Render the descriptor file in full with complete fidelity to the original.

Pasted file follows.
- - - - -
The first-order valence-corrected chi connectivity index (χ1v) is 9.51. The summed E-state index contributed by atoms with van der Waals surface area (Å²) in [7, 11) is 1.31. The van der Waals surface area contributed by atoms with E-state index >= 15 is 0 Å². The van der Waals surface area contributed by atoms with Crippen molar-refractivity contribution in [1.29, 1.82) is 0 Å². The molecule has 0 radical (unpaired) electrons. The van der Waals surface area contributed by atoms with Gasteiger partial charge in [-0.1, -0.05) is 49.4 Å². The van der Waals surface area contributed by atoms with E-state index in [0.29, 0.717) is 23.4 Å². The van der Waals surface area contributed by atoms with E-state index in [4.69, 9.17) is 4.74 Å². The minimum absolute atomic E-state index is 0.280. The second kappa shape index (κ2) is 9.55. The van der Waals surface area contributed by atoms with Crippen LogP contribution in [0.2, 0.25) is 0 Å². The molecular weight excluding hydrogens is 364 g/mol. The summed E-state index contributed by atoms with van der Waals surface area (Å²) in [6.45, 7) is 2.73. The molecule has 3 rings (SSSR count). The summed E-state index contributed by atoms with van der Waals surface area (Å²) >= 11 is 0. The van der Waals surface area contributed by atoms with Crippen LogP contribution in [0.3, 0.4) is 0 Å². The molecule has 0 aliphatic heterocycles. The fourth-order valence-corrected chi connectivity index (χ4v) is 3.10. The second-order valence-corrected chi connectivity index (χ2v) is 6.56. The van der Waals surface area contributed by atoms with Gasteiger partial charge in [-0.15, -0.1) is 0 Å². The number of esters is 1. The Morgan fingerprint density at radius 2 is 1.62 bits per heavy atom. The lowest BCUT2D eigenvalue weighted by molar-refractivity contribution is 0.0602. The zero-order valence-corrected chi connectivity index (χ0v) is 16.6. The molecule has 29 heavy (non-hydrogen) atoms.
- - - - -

The first-order valence-corrected chi connectivity index (χ1v) is 9.51. The summed E-state index contributed by atoms with van der Waals surface area (Å²) in [7, 11) is 1.31. The van der Waals surface area contributed by atoms with E-state index >= 15 is 0 Å². The van der Waals surface area contributed by atoms with Crippen molar-refractivity contribution in [1.29, 1.82) is 0 Å². The molecule has 0 radical (unpaired) electrons. The van der Waals surface area contributed by atoms with Gasteiger partial charge in [-0.1, -0.05) is 49.4 Å². The van der Waals surface area contributed by atoms with E-state index in [0.29, 0.717) is 23.4 Å². The van der Waals surface area contributed by atoms with E-state index in [4.69, 9.17) is 4.74 Å². The minimum absolute atomic E-state index is 0.280. The second kappa shape index (κ2) is 9.55. The van der Waals surface area contributed by atoms with Crippen LogP contribution in [0.2, 0.25) is 0 Å². The molecular weight excluding hydrogens is 364 g/mol. The summed E-state index contributed by atoms with van der Waals surface area (Å²) in [6.45, 7) is 2.73. The molecule has 3 rings (SSSR count). The summed E-state index contributed by atoms with van der Waals surface area (Å²) >= 11 is 0. The van der Waals surface area contributed by atoms with Crippen LogP contribution in [0.3, 0.4) is 0 Å². The molecule has 0 aliphatic heterocycles. The fourth-order valence-corrected chi connectivity index (χ4v) is 3.10. The second-order valence-corrected chi connectivity index (χ2v) is 6.56. The van der Waals surface area contributed by atoms with Gasteiger partial charge in [-0.15, -0.1) is 0 Å². The number of esters is 1. The Morgan fingerprint density at radius 2 is 1.62 bits per heavy atom. The lowest BCUT2D eigenvalue weighted by molar-refractivity contribution is 0.0602. The zero-order valence-corrected chi connectivity index (χ0v) is 16.6. The molecule has 29 heavy (non-hydrogen) atoms.